The Shoulder Pain and Disability Index: Is it sensitive and responsive to immediate change? - Manual therapy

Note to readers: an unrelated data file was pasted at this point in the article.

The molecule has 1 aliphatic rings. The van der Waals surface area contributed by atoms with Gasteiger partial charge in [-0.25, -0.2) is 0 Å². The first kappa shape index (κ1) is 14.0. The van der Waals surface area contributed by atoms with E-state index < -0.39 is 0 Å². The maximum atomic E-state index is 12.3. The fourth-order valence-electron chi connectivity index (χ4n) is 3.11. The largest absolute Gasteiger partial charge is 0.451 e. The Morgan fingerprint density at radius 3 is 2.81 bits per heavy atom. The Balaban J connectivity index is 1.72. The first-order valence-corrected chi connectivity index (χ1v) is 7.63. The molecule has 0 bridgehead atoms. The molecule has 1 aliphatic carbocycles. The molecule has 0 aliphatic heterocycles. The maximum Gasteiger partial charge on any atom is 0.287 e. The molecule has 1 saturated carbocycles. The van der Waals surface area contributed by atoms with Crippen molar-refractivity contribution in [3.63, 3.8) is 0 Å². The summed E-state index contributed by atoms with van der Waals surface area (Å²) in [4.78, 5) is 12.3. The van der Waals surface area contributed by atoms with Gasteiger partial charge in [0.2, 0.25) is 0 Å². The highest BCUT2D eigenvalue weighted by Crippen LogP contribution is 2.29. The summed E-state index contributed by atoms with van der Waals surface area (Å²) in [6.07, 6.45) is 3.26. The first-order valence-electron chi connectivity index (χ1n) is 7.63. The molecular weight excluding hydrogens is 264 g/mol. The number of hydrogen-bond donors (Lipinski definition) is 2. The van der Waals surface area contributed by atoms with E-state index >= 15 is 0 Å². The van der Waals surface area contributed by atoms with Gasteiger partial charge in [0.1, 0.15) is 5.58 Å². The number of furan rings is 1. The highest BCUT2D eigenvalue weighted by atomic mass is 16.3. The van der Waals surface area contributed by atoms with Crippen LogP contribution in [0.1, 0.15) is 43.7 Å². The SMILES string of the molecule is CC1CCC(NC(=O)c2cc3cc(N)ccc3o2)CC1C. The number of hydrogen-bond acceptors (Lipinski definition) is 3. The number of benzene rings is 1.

The Shoulder Pain and Disability Index (SPADI) is designed to detect changes in shoulder pain and disability after a one-week interval. With the new Medicare guideline, the SPADI may have to be employed for time frames of less than one week.To determine if the SPADI or its subscales could detect immediate changes in pain and function after a thoracic manipulative intervention known to produce short-term improvement and by comparing it to changes on the numeric pain rating scale (NPRS).Subjects with primary complaints of non-post-surgical shoulder pain completed the NPRS and the SPADI prior to and immediately following interventions.The SPADI pain subscale detected statistically significant differences that were also detected using the NPRS. In addition, the SPADI pain score and the NPRS scores were moderately correlated between the pre-intervention SPADI and NPRS scores (r = 0.49-0.61, p < 0.001) and post-intervention SPADI and NPRS scores (r = 0.49-0.67, p < 0.001). These differences did not appear to be sensitive or responsive to immediate change.Since the SPADI may have to be employed in durations of less than one week secondary to third party payer requirements, it is valuable to validate the SPADI for this particular use.Although SPADI scores demonstrated low sensitivity and responsiveness to immediate changes, the SPADI pain scale was able to detect changes in durations of less than one week. This finding should be confirmed through further prospective experimentation.Copyright © 2014 Elsevier Ltd. All rights reserved.